The Empress Hotel

 

The Empress Hotel, 235 E. Hastings St.

The Empress Hotel

 

The Empress Hotel, located at 235 East Hastings St., is a distant relative to other hotels of the same name.  Even though she was likely a debutante in her day, she is now a haven to those trying to carve out an existence in the Downtown Eastside.  Her glitz and glamour have faded, but she is still a stalwart symbol of the strength of those who now call her home. 

The building itself is very tall and very skinny, and of the many times I walked the halls of hotels in the DTES as a patrol officer, few were at the Empress.  The exception is one call from late 2003. 

On that date, my partner and I were dispatched to attend The Empress for a disturbance.  Someone called in to 911 saying a female on the fourth floor was ‘freaking out’ and was in the process of throwing her belongings out of her window  (it was the window depicted in the photo above – the 4th floor was really the fifth floor at the very top of the picture, the window closet to the blue ‘Empress’ sign).  The woman’s suite faced Hastings St. and the sidewalk below was reported to be littered with debris.  When we pulled up and saw the sidewalk covered in broken glass, clothing and the remains of a clock radio and small television, we knew someone was in crisis.  How much of a crisis was yet to be determined.

After a brief discussion with the desk clerk, we were joined by Car 10 and three people dressed in civilian attire. 

Car 10 is a senior officer of the Inspector rank who is in charge of the entire city for the shift.  That day, Car 10 had three members of the Police Board along for the ride.  They had shown up at our call so the members of the Police Board (all civilians) could see first hand the type of call patrol officers attended to.  Well, they were in for a treat – they picked a good call to come to.

The six of us rode the elevator to the fourthfloor.  As the elevator came to a stop and the chime announced our arrival, both my partner and I stepped in front of the civilians.  Some would call it luck, but I call it acting on instinct – my partner and I knew something was wrong.  There was no need to talk – we were in tune with one another and we reacted to the situation, placing the civilians behind us.

The doors opened on a scene right out of the Texas Chainsaw Massacre.  The walls and floor were streaked with blood, and gore coated the door frame of the room at the left end side (street side) of the hall.  As we stepped out into the emtpy corridor and motioned for those in the elevator to stay put we were greeted with the banshee scream of a woman.

The woman, a petite dark haired ball of fury, came racing at us from the other side of the hall.  She sprinted full tilt towards the open door and the big picture window at the far end of the room within.  In the split second I took to look at her destination, I saw that ragged pieces of blood coated glass made a rough opening in the window.  The woman had already tried to jump out of the window and was clearly headlong into her second attempt.

My partner threw an arm around her waist as she streaked passed us, and I was able to catch her flailing arms.  It was like holding onto a greased pig at the carnival – she was very slippery and very strong.  As we struggled to contain this small woman without hurting her, I looked up at the elevator and saw three pairs of wide open eyes.  The three Police Board members were getting a good look at the segues our job throws at us, and the last glimpse I had was of their shocked faces as the elevator doors slid shut.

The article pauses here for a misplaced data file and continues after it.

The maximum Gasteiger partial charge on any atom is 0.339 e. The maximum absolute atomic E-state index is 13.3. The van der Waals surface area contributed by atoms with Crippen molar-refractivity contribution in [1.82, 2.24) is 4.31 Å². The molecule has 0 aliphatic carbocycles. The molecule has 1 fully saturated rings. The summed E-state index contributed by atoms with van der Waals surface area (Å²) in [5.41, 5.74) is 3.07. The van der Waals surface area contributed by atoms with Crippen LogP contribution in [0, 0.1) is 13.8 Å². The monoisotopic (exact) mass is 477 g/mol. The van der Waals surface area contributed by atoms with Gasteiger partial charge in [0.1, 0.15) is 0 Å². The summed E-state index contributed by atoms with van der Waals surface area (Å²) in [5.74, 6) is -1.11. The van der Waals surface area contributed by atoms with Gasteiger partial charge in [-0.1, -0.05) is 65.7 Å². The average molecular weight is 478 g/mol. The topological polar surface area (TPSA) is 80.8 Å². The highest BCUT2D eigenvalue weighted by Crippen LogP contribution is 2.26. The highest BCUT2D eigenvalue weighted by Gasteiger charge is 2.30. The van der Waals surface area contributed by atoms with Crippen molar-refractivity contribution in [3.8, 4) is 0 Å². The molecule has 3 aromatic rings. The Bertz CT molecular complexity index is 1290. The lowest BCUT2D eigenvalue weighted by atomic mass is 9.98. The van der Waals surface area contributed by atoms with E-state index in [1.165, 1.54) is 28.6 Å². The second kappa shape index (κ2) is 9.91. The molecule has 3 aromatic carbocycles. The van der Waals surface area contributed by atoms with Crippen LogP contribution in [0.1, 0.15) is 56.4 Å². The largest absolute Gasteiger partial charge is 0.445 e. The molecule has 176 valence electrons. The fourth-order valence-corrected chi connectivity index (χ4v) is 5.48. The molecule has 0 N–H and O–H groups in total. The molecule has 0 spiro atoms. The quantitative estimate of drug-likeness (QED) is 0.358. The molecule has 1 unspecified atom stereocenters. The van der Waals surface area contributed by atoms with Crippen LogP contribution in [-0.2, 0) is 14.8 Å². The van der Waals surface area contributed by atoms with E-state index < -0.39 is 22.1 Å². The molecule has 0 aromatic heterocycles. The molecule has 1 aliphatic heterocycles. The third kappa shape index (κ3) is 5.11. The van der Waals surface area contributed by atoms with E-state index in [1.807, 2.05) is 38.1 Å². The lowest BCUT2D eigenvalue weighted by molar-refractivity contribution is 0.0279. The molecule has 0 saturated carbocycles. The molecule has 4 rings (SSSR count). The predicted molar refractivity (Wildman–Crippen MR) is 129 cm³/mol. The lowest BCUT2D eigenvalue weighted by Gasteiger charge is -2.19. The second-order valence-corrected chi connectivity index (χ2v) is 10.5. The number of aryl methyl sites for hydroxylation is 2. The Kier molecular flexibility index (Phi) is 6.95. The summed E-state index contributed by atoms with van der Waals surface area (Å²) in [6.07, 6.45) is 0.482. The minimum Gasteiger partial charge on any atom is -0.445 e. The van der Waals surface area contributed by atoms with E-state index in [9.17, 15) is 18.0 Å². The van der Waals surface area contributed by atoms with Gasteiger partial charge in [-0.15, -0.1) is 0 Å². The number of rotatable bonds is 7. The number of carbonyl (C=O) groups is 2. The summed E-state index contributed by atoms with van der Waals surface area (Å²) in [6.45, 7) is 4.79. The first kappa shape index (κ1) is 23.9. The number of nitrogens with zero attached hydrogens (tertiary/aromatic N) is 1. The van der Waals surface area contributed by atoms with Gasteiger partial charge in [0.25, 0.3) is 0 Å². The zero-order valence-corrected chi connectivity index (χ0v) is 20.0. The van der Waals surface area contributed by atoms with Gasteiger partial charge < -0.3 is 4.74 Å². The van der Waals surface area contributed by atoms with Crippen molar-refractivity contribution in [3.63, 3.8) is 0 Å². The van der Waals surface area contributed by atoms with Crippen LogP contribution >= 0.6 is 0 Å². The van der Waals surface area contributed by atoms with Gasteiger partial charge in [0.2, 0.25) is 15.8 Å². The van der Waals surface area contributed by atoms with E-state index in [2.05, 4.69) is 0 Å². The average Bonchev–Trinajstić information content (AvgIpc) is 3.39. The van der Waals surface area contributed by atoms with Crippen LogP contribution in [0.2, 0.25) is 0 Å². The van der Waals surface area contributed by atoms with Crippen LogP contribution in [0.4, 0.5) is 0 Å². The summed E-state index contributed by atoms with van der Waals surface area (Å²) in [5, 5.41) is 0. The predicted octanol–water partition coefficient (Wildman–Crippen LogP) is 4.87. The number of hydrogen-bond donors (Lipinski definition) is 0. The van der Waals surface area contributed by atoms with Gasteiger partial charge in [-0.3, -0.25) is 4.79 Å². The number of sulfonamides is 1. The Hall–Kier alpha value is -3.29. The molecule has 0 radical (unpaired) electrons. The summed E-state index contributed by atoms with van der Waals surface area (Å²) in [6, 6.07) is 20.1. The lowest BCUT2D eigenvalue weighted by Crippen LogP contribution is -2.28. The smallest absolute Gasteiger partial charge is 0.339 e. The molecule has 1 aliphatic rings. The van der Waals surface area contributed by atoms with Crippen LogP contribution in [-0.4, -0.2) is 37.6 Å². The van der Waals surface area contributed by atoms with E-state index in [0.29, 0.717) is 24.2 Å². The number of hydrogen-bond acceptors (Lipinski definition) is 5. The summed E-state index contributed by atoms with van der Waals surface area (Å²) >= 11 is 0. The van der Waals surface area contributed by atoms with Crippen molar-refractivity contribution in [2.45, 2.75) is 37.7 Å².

For what felt like an eternity but in reality was only about a minute, my partner and I struggled to tame the woman.  She screamed, and writhed, and begged to be let go, all the while straining towards the broken window.  My leather gloves, meant for protection against edged weapons, were no match for this current situation – it wasn’t until I left a bloody palm print on the wall in a quest for balance did I realise my gloves were spongy with the woman’s blood, and I remember praying that I did not have a hangnail.

By the time we handcuffed the woman she had collapsed with exhaustion.  The ambulance attendants were there within a few minutes, and it was determined the woman had several lacerations to her arms and abdomen, likely caused when she got wedged in her window after trying to jump through the glass.  She was carted off the hospital to be treated for her serious but non-life threatening injuries.

Meanwhile, my partner and I returned to the station. That incident is the only call, so far, where I have thrown out every article of clothing I had been wearing.  Everything except for my boots and my bullet proof vest went into a bio-hazard bag and into the trash.  Even the carrier for my vest got tossed.  Blood had soaked through my jacket, my shirt and the vest carrier.  My gloves, pants, socks and undies all went into the trash – when dealing with blood exposure, I believe in sanitizing, and there was no way any of that clothing was going to touch me again.  Better safe than sorry.  As for for my boots – I think I petrified them with the bio-hazard treatment.  As far as I know, my partner did the same.

Last I checked, which was a couple years after the incident, the woman was still with us.  I hope she’s found whatever it was she was looking for, and that she’s in happier place.

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